Anyone familiar with the Scott Peterson trial knows the importance Karen Servas played in defining a narrow window of time for any abduction to occur. 10:08 was the beginning of the window, as defined by the time that Scott checked his voice mail as he was leaving the house to go to the warehouse. 10:18, of course, is the closing of the window, as that is the time Servas said she found McKenzie.
We've already noted that accounts from other witnesses disputes the 10:18 time. But why should these other witnesses be preferred over Servas? Simple. Servas isn't credible.
This is just one example of how her story changed from telling to telling.
December 25, in her statement to Detective Jon Buehler, as reported in his testimony, the front gate was locked:
Servas told me she was the next door neighbor to Scott and Laci, and she had lived next door do them for a period of time. . . . She took the leash or the leashed dog back over to the Peterson house, tried to get it in the front courtyard area which has got a gate, on the east side of the property, found that to be locked.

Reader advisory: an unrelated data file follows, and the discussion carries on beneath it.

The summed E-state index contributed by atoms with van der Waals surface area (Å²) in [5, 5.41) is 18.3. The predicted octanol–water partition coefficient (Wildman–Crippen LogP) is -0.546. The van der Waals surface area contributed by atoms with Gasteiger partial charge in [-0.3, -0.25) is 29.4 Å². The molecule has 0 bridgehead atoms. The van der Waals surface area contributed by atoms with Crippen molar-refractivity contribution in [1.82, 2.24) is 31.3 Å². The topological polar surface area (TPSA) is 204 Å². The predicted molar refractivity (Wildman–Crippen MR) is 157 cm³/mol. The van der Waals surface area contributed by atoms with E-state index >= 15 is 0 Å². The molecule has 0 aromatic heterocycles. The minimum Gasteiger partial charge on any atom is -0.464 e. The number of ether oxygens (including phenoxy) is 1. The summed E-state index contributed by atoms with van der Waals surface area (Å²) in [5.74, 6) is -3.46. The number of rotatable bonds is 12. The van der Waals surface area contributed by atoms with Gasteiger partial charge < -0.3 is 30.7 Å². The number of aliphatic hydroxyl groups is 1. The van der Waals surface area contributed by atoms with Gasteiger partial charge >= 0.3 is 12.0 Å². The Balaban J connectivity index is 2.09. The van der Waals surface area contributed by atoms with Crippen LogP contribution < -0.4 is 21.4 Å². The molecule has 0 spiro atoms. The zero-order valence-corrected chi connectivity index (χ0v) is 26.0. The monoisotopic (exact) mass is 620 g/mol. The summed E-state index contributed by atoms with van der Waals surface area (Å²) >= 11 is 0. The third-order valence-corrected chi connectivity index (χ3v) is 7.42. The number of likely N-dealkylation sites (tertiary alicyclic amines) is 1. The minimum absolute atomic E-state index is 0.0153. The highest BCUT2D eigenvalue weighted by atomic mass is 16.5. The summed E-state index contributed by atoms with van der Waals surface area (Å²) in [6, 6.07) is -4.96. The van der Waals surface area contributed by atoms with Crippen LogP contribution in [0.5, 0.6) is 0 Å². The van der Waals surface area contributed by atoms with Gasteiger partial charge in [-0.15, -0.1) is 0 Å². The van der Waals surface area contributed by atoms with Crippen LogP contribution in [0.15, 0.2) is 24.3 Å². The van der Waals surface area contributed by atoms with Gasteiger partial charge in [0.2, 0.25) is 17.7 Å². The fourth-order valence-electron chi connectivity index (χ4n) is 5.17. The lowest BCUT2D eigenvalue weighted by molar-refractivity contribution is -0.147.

In her testimony at the Preliminary hearing, she didn't even try to open the front gate:
Q. Which gate was locked? If you could just put an "L" for "locked" on there.
A. Now, whether or not it was locked, I don't know.
Q. But you tried it and --
A. But --
Q. -- you couldn't get in?
A. No. As I walked and got in front of this gate, I heard something in the backyard, so I did not actually go like this and try to open the gate. I figured to go in, to try the side. I normally would go in the side anyway. But it would have been this gate.
In her testimony at Trial, the gate was locked:
DISTASO: Okay. So you walk across your lawn here (pointing) and you tried the front gate, is that right?
SERVAS: Yes, I did.
DISTASO: And what happened?
SERVAS: Well, I felt a little panic because the gate was locked, but then I heard some raking in the backyard and so I figured I'd go try and see if the side gate was unlocked or open.